Horse meat processor moves closer to opening
April 23, 2013
by Meat&Poultry Staff
ROSWELL, NM – Valley Meat Company is moving closer to becoming the first horse meat processor to open since the federal government banned the practice in 2007, according to The New York Times.
Ricardo De Los Santos, owner of Roswell, New Mexico-based Valley Meat Company, received a letter from the US Department of Agriculture recommending his application be processed and a grant of federal inspection be issued. However, De Los Santos must meet other requirements for inspection, and an animal rights group claims De Los Santos falsified information on his application.
Front Range Equine Rescue sent a letter to USDA notifying the agency that on two of three applications, De Los Santos falsely stated that he had no felony convictions.
"If Mr. De Los Santos had not lied about his criminal record on these applications, FSIS could have denied his application and thwarted his plans," the group said in a statement on its web site. "Federal law requires persons who want to conduct slaughter operations to be approved and inspected by FSIS. Federal law also gives FSIS discretion to deny any applicant who has been convicted of a felony.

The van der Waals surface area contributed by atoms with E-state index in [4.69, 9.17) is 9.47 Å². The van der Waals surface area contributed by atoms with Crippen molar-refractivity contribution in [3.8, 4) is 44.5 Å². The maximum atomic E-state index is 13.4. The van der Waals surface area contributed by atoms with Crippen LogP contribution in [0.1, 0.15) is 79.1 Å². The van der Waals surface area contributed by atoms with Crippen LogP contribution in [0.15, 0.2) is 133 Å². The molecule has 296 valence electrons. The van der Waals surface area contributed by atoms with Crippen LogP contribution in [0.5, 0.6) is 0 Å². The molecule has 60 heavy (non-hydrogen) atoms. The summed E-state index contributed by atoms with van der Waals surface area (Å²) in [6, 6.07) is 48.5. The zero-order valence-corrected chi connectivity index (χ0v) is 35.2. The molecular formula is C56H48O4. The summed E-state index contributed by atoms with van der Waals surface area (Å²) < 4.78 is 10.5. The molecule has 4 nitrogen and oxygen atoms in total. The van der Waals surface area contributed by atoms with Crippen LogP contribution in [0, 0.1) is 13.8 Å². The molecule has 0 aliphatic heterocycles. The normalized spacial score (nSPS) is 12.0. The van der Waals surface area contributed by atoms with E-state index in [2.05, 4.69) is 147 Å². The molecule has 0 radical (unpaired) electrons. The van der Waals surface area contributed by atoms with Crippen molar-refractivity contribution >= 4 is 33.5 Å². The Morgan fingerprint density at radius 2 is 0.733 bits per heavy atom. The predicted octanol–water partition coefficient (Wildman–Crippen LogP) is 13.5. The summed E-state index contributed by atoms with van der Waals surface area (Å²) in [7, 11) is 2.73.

"On Valley Meat’s December 2011 and March 2012 applications for inspection, when asked to list all of his felony convictions, State or Federal, Mr. De Los Santos falsely answered: “None.” In fact, Mr. De Los Santos has been convicted of two felonies — once for a residential burglary, and once for criminal trespass."
The Times reported that a lawyer representing De Los Santos said the group had misrepresented the criminal trespass case as a felony, and that everything regarding De Los Santos's criminal history had been vetted by USDA's Food Safety and Inspection Service.
The issue of horse slaughter has gained in prominence following the Europe-wide scandal of horse meat labeled as beef. Actor Robert Redford recently wrote a letter condemning horse slaughter.
“Horses played a vital role in our history, and we could never have settled this great land without them,” Redford wrote. "I feel we have an obligation to take responsibility for the horses in our care.
“However, there is a small group of special interests within the horse industry that want to continue to indiscriminately over-breed horses and use slaughter as a way to dispose of them for a quick profit by selling them for meat not eaten in this country. In essence, they want to dump them in the food chain in order to get rid of them for profit.”
Also, President Obama's FY 2014 budget contains a proposal to block spending on horse slaughter inspections, a move that would effectively end the prospect of the practice re-starting in the US.
Since Congress lifted a ban on funding horse meat inspections, interest in horse slaughter and processing horse meat has increased. Montana, Nebraska and North Dakota were among a few states where legislatures were considering bills that would allow horse slaughter. Most recently, the Senate and House chambers of Oklahoma's legislature approved two bills that would end the state's horse-slaughter ban while prohibiting the sale of horse meat for human consumption in the state.